Fidos

Some friends lost their pup of 14 years yesterday.

One evening, around 1979, I scrambled to answer the Band-Aid pink phone in our kitchen. Every call is critical when you’re fourteen.

“Hello?” No response. “Hello?”

Finally, “David?”

I recognized my brother’s voice. “Hey, Bobby. How’s it going?” Silence. “Bobby?”

“Can I talk to Daddy?” he asked, clearly struggling to talk. In retrospect, I’m not sure I had ever heard him cry. I yelled back to Daddy that Bobby was on the phone and waited until he picked up the receiver. I have many flaws, but I’m not nosey. I really did plan to hang up the phone.

“Hey, Mr. Big.” That’s what Daddy has always called Bobby.

“Daddy…,” the pause so long, I wondered if he’d hung up the phone. “Maggie died.”

Maggie was a fine Irish Setter that Bobby had raised from a pup. No one greets you like a dog and Maggie was no exception. Day after day, year after year, Bobby came home from work, and Maggie responded to his whistle, bounding out of the woods, running, leaping, circling, licking, leaping. If you’d seen it, you might have been in doubt about who was happier.

I don’t think Bobby said anything else in his conversation with Daddy. I’m not sure he could. He’d called the right person. Daddy had lost some good canine friends over the years, and I was struck by how he affirmed Bobby’s grief. I will never forget what he said just before I quit snooping: “Oh mercy, Mr. Big, I’m so sorry. We sure do fall in love with’m don’t we?”

Yes we do. Until we’ve had one, we might be skeptical about that. I was. He’s a dog, after all, not my wife, parent, sibling, or child. Or so I thought. I agreed to invite a dog into our house reluctantly and with many rules and stipulations, only to become redunkulous: allowing the dog on the couch, using baby-talk, carefully vetting pet-sitters.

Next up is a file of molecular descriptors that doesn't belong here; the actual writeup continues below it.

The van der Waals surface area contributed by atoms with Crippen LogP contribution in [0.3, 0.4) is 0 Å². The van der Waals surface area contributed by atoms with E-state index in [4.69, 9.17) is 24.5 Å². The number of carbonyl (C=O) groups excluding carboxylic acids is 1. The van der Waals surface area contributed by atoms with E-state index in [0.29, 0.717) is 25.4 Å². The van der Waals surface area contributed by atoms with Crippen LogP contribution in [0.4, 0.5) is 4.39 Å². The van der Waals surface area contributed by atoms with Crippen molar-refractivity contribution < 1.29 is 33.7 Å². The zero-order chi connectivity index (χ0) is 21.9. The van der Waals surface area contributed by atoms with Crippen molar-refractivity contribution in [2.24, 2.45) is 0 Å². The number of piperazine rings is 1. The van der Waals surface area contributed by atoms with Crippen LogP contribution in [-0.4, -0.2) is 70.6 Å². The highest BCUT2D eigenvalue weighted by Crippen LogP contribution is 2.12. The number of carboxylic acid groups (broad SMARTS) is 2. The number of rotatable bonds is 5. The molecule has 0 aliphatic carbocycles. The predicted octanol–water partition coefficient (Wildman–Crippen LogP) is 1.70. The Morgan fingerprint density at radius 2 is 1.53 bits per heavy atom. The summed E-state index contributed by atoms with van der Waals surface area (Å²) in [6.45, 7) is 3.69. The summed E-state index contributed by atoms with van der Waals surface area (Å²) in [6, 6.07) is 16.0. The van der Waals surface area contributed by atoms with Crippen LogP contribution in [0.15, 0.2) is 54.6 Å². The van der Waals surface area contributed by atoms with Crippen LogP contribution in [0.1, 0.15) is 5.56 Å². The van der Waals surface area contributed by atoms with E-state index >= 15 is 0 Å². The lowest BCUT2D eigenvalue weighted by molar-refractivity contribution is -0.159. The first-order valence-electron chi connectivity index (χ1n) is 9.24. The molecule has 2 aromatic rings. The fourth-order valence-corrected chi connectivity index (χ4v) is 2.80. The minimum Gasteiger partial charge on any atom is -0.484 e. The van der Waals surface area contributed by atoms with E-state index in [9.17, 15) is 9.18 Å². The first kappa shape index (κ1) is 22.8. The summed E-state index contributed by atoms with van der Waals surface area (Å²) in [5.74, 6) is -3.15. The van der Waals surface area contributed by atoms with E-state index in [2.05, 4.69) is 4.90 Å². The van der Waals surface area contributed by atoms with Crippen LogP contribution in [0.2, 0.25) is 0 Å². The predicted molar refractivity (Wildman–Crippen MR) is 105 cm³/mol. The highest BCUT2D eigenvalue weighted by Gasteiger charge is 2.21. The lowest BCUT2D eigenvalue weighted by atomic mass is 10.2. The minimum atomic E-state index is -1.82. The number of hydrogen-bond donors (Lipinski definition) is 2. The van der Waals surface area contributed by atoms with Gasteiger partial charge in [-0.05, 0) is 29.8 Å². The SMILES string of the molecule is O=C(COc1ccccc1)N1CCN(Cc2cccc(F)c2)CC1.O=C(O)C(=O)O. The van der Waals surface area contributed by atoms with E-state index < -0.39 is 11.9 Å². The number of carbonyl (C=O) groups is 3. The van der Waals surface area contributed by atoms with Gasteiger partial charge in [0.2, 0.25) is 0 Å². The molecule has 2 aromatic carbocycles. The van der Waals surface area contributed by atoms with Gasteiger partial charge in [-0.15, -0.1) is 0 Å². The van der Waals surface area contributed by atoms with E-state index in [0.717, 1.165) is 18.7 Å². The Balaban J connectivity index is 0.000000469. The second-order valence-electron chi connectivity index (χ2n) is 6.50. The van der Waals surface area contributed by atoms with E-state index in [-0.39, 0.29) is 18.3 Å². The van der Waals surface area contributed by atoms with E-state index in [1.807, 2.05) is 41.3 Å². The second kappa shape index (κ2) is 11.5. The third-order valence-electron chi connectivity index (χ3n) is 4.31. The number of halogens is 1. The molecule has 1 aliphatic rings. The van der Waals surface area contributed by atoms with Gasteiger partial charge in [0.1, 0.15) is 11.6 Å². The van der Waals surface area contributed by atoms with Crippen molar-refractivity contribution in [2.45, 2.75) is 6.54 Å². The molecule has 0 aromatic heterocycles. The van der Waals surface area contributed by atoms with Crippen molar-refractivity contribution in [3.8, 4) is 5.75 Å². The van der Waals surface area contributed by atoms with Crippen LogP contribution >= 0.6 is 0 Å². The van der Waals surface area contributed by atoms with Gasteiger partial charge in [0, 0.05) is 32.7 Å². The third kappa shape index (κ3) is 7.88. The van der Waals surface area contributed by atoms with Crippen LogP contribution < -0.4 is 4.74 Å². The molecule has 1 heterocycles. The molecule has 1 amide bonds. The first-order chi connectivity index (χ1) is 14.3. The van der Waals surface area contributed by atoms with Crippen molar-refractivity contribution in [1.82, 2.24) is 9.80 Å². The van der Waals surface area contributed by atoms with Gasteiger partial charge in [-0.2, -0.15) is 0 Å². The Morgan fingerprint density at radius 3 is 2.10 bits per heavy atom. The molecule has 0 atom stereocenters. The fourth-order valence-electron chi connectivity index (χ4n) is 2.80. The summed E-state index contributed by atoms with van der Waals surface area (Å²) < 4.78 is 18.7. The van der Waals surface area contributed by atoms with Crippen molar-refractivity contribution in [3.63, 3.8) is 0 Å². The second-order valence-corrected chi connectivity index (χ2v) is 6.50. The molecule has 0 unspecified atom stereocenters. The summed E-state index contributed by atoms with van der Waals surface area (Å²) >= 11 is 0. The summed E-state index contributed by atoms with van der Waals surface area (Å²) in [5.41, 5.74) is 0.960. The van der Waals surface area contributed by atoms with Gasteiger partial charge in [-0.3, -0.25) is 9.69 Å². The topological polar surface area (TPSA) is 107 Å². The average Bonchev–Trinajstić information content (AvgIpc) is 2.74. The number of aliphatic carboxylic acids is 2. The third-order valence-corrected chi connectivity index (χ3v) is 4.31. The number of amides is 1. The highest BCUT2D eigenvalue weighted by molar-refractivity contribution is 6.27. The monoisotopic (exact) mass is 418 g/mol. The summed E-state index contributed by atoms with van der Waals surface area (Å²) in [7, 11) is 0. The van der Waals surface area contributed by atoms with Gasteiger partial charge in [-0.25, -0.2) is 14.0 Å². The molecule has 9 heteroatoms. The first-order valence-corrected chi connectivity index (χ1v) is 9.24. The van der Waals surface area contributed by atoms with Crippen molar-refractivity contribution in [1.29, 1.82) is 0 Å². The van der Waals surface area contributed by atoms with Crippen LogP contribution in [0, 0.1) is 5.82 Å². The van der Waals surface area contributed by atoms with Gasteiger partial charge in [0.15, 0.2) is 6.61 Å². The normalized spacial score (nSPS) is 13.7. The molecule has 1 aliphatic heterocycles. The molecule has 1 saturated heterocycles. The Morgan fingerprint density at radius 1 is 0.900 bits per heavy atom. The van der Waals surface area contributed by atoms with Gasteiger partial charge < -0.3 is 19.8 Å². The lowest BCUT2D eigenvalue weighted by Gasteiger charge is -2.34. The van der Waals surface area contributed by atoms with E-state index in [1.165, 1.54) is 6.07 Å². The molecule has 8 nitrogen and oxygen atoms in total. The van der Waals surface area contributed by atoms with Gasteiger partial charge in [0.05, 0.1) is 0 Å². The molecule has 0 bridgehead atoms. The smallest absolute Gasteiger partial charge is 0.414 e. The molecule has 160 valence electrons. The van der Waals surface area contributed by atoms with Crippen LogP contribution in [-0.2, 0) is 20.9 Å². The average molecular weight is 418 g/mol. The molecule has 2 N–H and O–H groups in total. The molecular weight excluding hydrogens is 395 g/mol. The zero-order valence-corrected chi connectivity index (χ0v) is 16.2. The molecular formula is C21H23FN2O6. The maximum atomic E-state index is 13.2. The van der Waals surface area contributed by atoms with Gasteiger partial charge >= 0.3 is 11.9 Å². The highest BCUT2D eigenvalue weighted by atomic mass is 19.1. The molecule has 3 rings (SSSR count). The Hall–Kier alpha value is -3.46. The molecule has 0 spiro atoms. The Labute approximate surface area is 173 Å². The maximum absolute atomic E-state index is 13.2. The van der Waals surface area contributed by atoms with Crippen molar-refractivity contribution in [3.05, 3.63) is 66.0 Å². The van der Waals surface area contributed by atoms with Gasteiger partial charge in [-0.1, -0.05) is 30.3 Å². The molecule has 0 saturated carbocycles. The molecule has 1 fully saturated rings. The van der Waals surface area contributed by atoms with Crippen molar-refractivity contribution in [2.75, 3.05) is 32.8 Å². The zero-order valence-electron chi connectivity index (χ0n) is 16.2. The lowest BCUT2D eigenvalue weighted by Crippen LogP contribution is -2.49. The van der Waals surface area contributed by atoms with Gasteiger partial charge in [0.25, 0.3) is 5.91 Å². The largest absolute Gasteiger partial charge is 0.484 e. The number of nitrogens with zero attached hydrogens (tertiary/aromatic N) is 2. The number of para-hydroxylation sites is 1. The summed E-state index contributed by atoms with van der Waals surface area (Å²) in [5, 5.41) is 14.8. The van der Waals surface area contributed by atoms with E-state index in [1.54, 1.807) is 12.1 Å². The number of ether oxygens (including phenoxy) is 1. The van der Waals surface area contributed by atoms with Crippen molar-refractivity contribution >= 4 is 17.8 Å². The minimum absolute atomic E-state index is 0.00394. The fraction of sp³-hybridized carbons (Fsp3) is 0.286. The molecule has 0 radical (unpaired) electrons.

Few people love like a dog. As to forgiveness, we are not their equal. Step on your dog, stumble over her in the dark, wait too long to put food out, come home late, and she still wags, longs to please and love you. To their own detriment—even in the face of cruelty by wicked individuals—they express the most incomparable, incomprehensible loyalty.

Have you ever wondered about the name “Fido”? According to the source of all knowledge, Wikipedia:
Fido (1941 – June 9, 1958) was an Italian street dog that came to public attention in 1943 because of his demonstration of unwavering loyalty to his dead master, Carlos Soriani (Soriani named the dog Fido, a derivation of the Latin word for faithful). Fido was written about in many Italian and international magazines and newspapers, appeared in newsreels throughout Italy, and was bestowed several honors, including a public statue erected in his honor.”


My Clyde is a Fido. He lives to love. Like a 70 pound lapdog, he wants to be in perpetual contact with me, his 40 pound head in my lap, blinking at me with complete adoration. I can return from the mailbox and he greets me like I’ve been in Iraq for five years. He is my shadow, following me on the most mundane journeys to nowhere. Sure, like every dog, he loves a treat, but I’m fairly certain he doesn’t care if there’s a point to my pointless trips up and down the stairs, into the backyard, or if we’re there yet, or what’s in it for him. The relationship IS THE TREAT. When my Clyde is gone, I’m going to curl up under a blanket for a while and cry.

Some friends lost their pup of 14 years yesterday, and I can only imagine how heartbroken they must feel. I want to express my sympathy to them. When people die, we send flowers, but that did seem exactly right. Thankfulness seems a better tribute. In light of another family’s loss, I’m more mindful of these noble, faithful friends, and I need to express how awesome they are. C.S. Lewis said that we do not express gratitude solely for the sake of the other person, but gratitude is something we need.

“I think we delight to praise what we enjoy because the praise not merely expresses but completes the enjoyment; it is its appointed consummation. It is not out of compliment that lovers keep on telling one another how beautiful they are; the delight is incomplete till it is expressed.” -C.S. Lewis

Ainsley, Shelley, and Keith, I’m so sorry that you’ve lost your “old girl”. Praying for you all.

Advertisements

Leave a Reply

Fill in your details below or click an icon to log in:

WordPress.com Logo

You are commenting using your WordPress.com account. Log Out / Change )

Twitter picture

You are commenting using your Twitter account. Log Out / Change )

Facebook photo

You are commenting using your Facebook account. Log Out / Change )

Google+ photo

You are commenting using your Google+ account. Log Out / Change )

Connecting to %s


%d bloggers like this: